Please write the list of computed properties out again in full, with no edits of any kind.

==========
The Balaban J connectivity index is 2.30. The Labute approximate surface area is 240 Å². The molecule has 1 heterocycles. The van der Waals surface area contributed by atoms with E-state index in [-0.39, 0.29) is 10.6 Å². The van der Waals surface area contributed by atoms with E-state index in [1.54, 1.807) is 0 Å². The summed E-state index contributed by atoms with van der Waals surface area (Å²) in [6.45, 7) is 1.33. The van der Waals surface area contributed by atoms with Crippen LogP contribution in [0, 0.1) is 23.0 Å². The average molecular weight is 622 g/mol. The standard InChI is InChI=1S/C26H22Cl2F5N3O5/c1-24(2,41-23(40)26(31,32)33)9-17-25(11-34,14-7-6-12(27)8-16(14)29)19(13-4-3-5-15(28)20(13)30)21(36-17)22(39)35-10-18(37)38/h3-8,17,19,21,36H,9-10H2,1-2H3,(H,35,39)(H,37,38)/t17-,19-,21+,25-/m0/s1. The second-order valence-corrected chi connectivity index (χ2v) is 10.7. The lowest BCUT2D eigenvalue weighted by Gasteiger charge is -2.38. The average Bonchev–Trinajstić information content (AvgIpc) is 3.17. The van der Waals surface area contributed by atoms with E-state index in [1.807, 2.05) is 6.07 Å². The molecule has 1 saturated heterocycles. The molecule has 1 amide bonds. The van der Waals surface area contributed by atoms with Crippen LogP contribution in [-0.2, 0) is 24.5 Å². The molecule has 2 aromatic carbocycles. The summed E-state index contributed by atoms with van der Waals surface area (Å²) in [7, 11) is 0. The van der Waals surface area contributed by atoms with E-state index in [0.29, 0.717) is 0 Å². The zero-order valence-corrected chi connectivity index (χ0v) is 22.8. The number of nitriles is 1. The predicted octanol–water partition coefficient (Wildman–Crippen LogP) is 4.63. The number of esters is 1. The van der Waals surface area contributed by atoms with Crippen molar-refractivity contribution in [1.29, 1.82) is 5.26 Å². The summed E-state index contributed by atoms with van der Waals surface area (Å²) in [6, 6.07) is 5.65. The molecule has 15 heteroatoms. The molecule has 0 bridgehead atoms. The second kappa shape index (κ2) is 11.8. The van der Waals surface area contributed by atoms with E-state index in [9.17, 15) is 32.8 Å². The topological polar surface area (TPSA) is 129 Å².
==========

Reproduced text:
The Balaban J connectivity index is 2.30. The Labute approximate surface area is 240 Å². The molecule has 1 heterocycles. The van der Waals surface area contributed by atoms with E-state index in [-0.39, 0.29) is 10.6 Å². The van der Waals surface area contributed by atoms with E-state index in [1.54, 1.807) is 0 Å². The summed E-state index contributed by atoms with van der Waals surface area (Å²) in [6.45, 7) is 1.33. The van der Waals surface area contributed by atoms with Crippen LogP contribution in [0, 0.1) is 23.0 Å². The average molecular weight is 622 g/mol. The standard InChI is InChI=1S/C26H22Cl2F5N3O5/c1-24(2,41-23(40)26(31,32)33)9-17-25(11-34,14-7-6-12(27)8-16(14)29)19(13-4-3-5-15(28)20(13)30)21(36-17)22(39)35-10-18(37)38/h3-8,17,19,21,36H,9-10H2,1-2H3,(H,35,39)(H,37,38)/t17-,19-,21+,25-/m0/s1. The second-order valence-corrected chi connectivity index (χ2v) is 10.7. The lowest BCUT2D eigenvalue weighted by Gasteiger charge is -2.38. The average Bonchev–Trinajstić information content (AvgIpc) is 3.17. The van der Waals surface area contributed by atoms with E-state index in [1.807, 2.05) is 6.07 Å². The molecule has 1 saturated heterocycles. The molecule has 1 amide bonds. The van der Waals surface area contributed by atoms with Crippen LogP contribution in [-0.2, 0) is 24.5 Å². The molecule has 2 aromatic carbocycles. The summed E-state index contributed by atoms with van der Waals surface area (Å²) in [7, 11) is 0. The van der Waals surface area contributed by atoms with E-state index in [0.29, 0.717) is 0 Å². The zero-order valence-corrected chi connectivity index (χ0v) is 22.8. The number of nitriles is 1. The predicted octanol–water partition coefficient (Wildman–Crippen LogP) is 4.63. The number of esters is 1. The van der Waals surface area contributed by atoms with Crippen molar-refractivity contribution in [1.29, 1.82) is 5.26 Å². The summed E-state index contributed by atoms with van der Waals surface area (Å²) in [6, 6.07) is 5.65. The molecule has 15 heteroatoms. The molecule has 0 bridgehead atoms. The second kappa shape index (κ2) is 11.8. The van der Waals surface area contributed by atoms with E-state index in [9.17, 15) is 32.8 Å². The topological polar surface area (TPSA) is 129 Å².